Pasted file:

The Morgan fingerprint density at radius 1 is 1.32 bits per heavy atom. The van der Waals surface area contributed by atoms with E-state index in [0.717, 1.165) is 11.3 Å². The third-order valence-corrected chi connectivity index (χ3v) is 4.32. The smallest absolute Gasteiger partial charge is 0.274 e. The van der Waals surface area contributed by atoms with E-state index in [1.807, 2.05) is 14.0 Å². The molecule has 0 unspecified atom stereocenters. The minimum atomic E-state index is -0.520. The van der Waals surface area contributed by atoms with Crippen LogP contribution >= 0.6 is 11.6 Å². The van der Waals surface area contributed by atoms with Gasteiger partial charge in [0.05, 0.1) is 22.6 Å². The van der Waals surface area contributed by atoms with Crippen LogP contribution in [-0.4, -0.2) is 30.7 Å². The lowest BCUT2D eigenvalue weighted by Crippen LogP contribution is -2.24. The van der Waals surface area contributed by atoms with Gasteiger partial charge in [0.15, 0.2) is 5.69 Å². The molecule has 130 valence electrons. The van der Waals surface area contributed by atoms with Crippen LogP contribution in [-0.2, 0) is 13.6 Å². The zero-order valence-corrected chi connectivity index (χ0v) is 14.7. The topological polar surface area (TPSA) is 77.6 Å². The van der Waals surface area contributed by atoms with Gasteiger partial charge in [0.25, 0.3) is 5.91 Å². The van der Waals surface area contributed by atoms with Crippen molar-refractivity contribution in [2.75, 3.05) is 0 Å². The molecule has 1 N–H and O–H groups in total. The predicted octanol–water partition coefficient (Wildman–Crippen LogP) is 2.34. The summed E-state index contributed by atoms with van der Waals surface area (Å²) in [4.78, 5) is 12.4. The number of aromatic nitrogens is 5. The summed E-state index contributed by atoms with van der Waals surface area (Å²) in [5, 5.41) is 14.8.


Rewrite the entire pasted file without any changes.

The Morgan fingerprint density at radius 1 is 1.32 bits per heavy atom. The van der Waals surface area contributed by atoms with E-state index in [0.717, 1.165) is 11.3 Å². The third-order valence-corrected chi connectivity index (χ3v) is 4.32. The smallest absolute Gasteiger partial charge is 0.274 e. The van der Waals surface area contributed by atoms with E-state index in [1.807, 2.05) is 14.0 Å². The molecule has 0 unspecified atom stereocenters. The minimum atomic E-state index is -0.520. The van der Waals surface area contributed by atoms with Crippen LogP contribution >= 0.6 is 11.6 Å². The van der Waals surface area contributed by atoms with Gasteiger partial charge in [0.05, 0.1) is 22.6 Å². The van der Waals surface area contributed by atoms with Crippen LogP contribution in [-0.4, -0.2) is 30.7 Å². The lowest BCUT2D eigenvalue weighted by Crippen LogP contribution is -2.24. The van der Waals surface area contributed by atoms with Gasteiger partial charge in [0.15, 0.2) is 5.69 Å². The molecule has 130 valence electrons. The van der Waals surface area contributed by atoms with Crippen LogP contribution in [-0.2, 0) is 13.6 Å². The zero-order valence-corrected chi connectivity index (χ0v) is 14.7. The topological polar surface area (TPSA) is 77.6 Å². The van der Waals surface area contributed by atoms with Gasteiger partial charge in [0.25, 0.3) is 5.91 Å². The van der Waals surface area contributed by atoms with Crippen molar-refractivity contribution in [2.75, 3.05) is 0 Å². The molecule has 1 N–H and O–H groups in total. The predicted octanol–water partition coefficient (Wildman–Crippen LogP) is 2.34. The summed E-state index contributed by atoms with van der Waals surface area (Å²) in [4.78, 5) is 12.4. The number of aromatic nitrogens is 5. The summed E-state index contributed by atoms with van der Waals surface area (Å²) in [5, 5.41) is 14.8.